Business Briefs – March 20, 2016

Starwood Takes Improved Bid From Anbang

NEW YORK (AP) – Starwood called off a $12.2 billion buyout agreement with Marriott in favor of an offer from a group of investors led by the Chinese insurance company Anbang.

The decision came after Anbang upped its offer for Starwood by nearly $370 million Friday, bringing the total to more than $14 billion. Starwood, which owns the Sheraton and Westin hotel brands, has to pay Marriott $400 million to end the deal.

Chinese companies have parked a lot of money in U.S. assets in recent years, seeing it as a safe bet.

Court Acquits Ex-Porsche Executives Over VW Bid

BERLIN (AP) – A German court acquitted on Friday former Porsche CEO Wendelin Wiedeking and his ex-finance chief of charges of market manipulation connected to the sports car maker’s failed attempt to buy Volkswagen.

Prosecutors had accused Wiedeking and his chief financial officer, Holger Haerter, of making misleading statements about the company’s intentions before it moved in 2008 to build up its stake in the much larger Volkswagen AG. The takeover attempt continued until May 2009.

Both men had rejected the charges. Prosecutors had sought prison sentences of 2 ½ years for Wiedeking and 2 years and 3 months for Haerter.

L.L. Bean Reports Flat Sales In Tough Year for Retailers

FREEPORT, Maine (AP) – Outdoors specialty retailer L.L. Bean on Friday reported flat sales in 2015, which was a tough year for the retail industry, officials said Friday.

Revenue hit $1.6 billion for the company’s fiscal year that ended Feb. 28, CEO Steve Smith told workers in a memo. The disappointing news that the company missed its growth goals came after five consecutive years of sales growth. Smith said the company “performed well given a challenging retail environment.”

Warm weather in the critical fourth quarter was particularly tough on apparel retailers, and many of them resorted to steep discounts on winter clothing.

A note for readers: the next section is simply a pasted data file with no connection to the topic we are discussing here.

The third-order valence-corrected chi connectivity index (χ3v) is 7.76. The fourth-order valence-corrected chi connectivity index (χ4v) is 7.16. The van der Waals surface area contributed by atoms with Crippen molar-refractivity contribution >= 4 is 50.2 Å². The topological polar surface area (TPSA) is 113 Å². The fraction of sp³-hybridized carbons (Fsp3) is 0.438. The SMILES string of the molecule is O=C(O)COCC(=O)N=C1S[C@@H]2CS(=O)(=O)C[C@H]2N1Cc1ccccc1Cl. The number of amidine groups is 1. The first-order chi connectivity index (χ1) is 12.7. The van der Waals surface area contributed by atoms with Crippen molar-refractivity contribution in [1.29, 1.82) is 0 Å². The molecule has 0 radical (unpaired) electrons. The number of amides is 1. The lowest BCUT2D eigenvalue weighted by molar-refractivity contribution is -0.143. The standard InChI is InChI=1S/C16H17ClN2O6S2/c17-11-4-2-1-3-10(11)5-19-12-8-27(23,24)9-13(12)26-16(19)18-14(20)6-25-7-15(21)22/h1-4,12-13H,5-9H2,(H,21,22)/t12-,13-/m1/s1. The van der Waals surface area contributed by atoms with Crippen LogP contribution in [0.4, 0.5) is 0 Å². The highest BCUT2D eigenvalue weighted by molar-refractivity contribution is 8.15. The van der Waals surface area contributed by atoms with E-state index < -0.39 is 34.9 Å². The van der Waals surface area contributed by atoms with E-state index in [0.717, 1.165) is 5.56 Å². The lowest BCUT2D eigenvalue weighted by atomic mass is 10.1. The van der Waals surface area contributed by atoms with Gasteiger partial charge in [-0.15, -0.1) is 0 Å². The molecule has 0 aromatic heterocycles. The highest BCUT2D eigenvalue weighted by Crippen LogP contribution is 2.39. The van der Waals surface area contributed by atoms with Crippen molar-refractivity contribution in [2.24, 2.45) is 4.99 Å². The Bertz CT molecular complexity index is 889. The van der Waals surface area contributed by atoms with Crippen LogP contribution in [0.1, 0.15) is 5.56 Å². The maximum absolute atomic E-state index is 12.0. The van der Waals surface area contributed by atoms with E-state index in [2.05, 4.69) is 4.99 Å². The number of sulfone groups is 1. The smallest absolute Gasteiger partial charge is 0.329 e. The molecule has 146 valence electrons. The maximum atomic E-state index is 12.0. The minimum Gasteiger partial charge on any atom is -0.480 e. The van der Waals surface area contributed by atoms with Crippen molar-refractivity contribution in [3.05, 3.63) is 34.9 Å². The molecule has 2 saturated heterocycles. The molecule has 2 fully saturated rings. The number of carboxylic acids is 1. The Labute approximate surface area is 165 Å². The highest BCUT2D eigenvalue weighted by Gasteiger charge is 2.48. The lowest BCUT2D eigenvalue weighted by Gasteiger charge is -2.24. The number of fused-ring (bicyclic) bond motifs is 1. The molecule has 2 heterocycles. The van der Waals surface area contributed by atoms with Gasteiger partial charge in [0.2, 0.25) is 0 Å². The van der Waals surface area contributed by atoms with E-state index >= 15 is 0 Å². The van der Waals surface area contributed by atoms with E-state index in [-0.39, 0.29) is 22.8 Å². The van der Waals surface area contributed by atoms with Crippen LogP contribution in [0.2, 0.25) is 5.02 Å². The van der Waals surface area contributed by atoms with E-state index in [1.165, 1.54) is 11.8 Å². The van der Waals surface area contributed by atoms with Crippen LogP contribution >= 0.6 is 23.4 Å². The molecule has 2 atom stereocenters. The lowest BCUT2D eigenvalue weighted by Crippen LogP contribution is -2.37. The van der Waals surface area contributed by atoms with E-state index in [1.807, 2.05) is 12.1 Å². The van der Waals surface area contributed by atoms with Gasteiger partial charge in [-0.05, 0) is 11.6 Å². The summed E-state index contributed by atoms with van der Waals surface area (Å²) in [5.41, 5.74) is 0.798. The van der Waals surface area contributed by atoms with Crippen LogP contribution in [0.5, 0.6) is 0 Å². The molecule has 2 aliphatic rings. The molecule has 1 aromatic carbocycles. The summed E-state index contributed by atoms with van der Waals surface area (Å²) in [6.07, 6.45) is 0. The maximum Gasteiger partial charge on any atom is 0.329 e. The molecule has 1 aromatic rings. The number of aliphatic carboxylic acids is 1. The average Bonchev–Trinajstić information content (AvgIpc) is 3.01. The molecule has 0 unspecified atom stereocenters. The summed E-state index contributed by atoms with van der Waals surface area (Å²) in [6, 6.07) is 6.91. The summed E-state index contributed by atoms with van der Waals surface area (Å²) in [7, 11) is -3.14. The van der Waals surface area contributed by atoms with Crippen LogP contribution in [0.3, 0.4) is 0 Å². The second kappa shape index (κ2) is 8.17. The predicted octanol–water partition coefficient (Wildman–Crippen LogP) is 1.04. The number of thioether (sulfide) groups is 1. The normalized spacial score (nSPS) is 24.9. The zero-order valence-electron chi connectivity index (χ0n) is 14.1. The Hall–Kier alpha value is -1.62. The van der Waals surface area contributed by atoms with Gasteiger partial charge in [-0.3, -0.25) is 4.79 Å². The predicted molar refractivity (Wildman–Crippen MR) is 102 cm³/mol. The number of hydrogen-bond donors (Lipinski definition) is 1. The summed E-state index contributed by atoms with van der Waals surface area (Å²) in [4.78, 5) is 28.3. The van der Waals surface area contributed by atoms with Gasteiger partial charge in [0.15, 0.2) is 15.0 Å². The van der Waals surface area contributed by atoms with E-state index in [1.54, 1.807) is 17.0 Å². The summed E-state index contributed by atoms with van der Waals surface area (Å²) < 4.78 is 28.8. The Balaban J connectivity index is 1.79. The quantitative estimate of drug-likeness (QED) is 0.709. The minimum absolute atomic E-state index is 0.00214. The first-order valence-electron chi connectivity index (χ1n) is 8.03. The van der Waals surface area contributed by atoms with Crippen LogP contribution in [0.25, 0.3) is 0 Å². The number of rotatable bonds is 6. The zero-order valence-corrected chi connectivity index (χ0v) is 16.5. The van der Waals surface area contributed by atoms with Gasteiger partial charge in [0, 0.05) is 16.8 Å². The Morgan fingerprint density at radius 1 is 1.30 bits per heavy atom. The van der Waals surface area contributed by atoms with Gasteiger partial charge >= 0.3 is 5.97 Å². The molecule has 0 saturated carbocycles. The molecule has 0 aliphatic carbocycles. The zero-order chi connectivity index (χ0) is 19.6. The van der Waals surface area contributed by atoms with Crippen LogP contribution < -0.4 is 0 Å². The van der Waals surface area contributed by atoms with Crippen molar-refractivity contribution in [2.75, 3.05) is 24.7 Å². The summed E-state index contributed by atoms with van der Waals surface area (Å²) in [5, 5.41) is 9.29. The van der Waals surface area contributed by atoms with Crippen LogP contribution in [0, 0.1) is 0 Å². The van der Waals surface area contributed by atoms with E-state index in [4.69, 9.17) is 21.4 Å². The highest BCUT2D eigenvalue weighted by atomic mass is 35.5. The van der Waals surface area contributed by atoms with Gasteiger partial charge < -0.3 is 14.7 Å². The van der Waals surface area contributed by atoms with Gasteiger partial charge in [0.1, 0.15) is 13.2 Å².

For Virtual Reality Creators, Motion Sickness a Real Issue

SAN FRANCISCO (AP) – If the controls and movement in a traditional video game aren’t natural, it’s merely annoying to players. For designers of virtual reality experiences, the same mistake could make users sick.

With the release of a trio of high-definition headsets on the horizon, many VR aficionados in attendance at this week’s Game Developers Conference in San Francisco are confronting that issue head on.

The low-latency headsets from Oculus, HTC and Sony are intended to right the nausea-inducing wrongs of their VR predecessors from 20 years ago, but many users still report feeling woozy after using souped-up systems, such as the Oculus Rift.

Bangladesh Bank Heist Shows Weak Spots in Finance Safeguards

MANILA, Philippines (AP) – The laundering through the Philippines of $81 million stolen by hackers from a U.S. Federal Reserve account is adding to pressures on the Southeast Asian country to fix loopholes in its financial regime.

It also highlights a potential pitfall in global anti-money laundering efforts, which in the case of the Philippines has focused more on vanquishing terrorist financing than on preventing misuse of the financial system by banks and casinos.

The disclosure of the theft from an account of the Bangladesh central bank at the New York Fed, has given such issues fresh traction.